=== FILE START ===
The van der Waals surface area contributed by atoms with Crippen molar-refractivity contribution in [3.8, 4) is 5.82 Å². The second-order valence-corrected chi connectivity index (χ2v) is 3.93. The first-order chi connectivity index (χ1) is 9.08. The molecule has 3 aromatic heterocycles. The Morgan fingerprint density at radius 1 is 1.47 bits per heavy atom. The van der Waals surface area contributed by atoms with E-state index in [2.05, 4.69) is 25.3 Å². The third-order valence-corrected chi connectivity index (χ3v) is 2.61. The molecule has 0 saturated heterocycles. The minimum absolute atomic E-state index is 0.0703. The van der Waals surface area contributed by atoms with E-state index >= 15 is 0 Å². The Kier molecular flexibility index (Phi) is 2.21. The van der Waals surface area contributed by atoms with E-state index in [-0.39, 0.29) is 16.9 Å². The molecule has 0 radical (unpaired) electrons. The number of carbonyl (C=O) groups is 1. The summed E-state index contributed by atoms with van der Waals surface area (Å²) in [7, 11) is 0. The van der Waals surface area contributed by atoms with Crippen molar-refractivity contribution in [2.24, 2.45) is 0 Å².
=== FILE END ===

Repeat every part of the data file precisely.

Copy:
The van der Waals surface area contributed by atoms with Crippen molar-refractivity contribution in [3.8, 4) is 5.82 Å². The second-order valence-corrected chi connectivity index (χ2v) is 3.93. The first-order chi connectivity index (χ1) is 9.08. The molecule has 3 aromatic heterocycles. The Morgan fingerprint density at radius 1 is 1.47 bits per heavy atom. The van der Waals surface area contributed by atoms with E-state index in [2.05, 4.69) is 25.3 Å². The third-order valence-corrected chi connectivity index (χ3v) is 2.61. The molecule has 0 saturated heterocycles. The minimum absolute atomic E-state index is 0.0703. The van der Waals surface area contributed by atoms with E-state index >= 15 is 0 Å². The Kier molecular flexibility index (Phi) is 2.21. The van der Waals surface area contributed by atoms with E-state index in [-0.39, 0.29) is 16.9 Å². The molecule has 0 radical (unpaired) electrons. The number of carbonyl (C=O) groups is 1. The summed E-state index contributed by atoms with van der Waals surface area (Å²) in [7, 11) is 0. The van der Waals surface area contributed by atoms with Crippen molar-refractivity contribution in [2.24, 2.45) is 0 Å².